Digest>Archives> October 2004

Herrick Cove Lighthouse Returns Home

By Jeremy D'Entremont


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New exterior panels were put on the tower after ...

New Hampshire's scenic Lake Sunapee has been a tourist magnet for more than a century, and it was during the late 19th century heyday of steamboat travel on the lake that three wooden lighthouses were built. The lighthouses are owned by the State of New Hampshire and are maintained by the nonprofit Lake Sunapee Protective Association (LSPA). As reported in the November 2003 issue of Lighthouse Digest, the 27-foot Herrick Cove Lighthouse was removed from its foundation on the lake last fall by helicopter and was taken to shore for repairs. The base was also restored while the tower was onshore.

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The framework of the tower was flown by ...

After nine months of restoration, the tower was put back on its base in early July. Norm Gavin of Sunapee once again donated the costs of the helicopter from Helicopter Lift Co. of Wallingford, Connecticut. The framework and the 700-pound top piece of the tower were brought out by helicopter to its foundation, where volunteers of the LSPA guided it gently into the proper position. The exterior panels were brought out separately by barge. The tower was completely reassembled by July 18, 2004.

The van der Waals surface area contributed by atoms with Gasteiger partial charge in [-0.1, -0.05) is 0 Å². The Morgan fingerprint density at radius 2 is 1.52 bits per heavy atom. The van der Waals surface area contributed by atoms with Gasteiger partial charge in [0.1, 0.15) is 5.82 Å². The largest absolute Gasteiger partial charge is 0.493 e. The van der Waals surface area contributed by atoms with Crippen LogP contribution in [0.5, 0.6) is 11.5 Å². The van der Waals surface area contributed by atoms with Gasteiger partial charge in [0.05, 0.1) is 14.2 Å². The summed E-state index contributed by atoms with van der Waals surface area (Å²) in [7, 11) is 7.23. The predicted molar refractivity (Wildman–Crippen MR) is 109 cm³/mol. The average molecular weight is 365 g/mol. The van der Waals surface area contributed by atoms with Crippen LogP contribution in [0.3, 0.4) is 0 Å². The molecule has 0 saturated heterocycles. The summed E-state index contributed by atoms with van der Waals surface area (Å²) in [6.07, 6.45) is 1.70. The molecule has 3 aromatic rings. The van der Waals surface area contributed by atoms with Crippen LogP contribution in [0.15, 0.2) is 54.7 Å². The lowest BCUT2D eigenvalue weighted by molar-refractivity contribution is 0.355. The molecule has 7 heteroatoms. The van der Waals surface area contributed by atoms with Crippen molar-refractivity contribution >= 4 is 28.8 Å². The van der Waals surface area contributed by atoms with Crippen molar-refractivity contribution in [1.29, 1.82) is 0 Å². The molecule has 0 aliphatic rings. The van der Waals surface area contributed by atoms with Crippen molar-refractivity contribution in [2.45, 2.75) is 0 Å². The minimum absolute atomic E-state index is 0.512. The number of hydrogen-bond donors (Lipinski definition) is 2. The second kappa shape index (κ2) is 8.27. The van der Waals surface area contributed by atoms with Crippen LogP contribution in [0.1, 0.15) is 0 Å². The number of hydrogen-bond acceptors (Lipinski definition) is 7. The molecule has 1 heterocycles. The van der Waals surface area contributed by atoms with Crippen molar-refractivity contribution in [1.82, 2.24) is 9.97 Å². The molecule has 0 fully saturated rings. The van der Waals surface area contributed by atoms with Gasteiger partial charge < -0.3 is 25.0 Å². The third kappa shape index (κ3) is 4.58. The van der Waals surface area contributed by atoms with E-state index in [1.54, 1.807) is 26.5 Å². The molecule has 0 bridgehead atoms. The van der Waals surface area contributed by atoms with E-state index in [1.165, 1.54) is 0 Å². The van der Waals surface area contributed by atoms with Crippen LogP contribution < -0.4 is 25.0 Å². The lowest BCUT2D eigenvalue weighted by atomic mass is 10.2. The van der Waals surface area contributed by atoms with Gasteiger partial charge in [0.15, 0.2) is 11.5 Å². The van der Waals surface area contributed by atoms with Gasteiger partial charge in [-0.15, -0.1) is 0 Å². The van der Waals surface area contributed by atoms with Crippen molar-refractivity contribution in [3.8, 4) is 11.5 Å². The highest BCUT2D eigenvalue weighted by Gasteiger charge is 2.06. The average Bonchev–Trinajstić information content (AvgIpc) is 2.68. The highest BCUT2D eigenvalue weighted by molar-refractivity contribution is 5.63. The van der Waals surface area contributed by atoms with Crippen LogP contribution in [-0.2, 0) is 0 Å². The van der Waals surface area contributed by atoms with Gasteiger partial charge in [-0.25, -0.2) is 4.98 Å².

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The top of the tower was transported by ...

The new exterior panels are relatively maintenance-free and should look great for many years to come. Court Cross, chair of the LSPA's lighthouse committee, says the panels won't need painting and “will last another hundred years, easily.”

Cross has a view of the lake and Herrick Cove Lighthouse from his home. The lighthouse now doubles as a memorial and is known to many as “Ginger's Light” in memory of his daughter Ginger Cross Shaw, who died in 1996. A plaque will be placed on the lighthouse in Ginger's memory.

This story appeared in the October 2004 edition of Lighthouse Digest Magazine. The print edition contains more stories than our internet edition, and each story generally contains more photographs - often many more - in the print edition. For subscription information about the print edition, click here.

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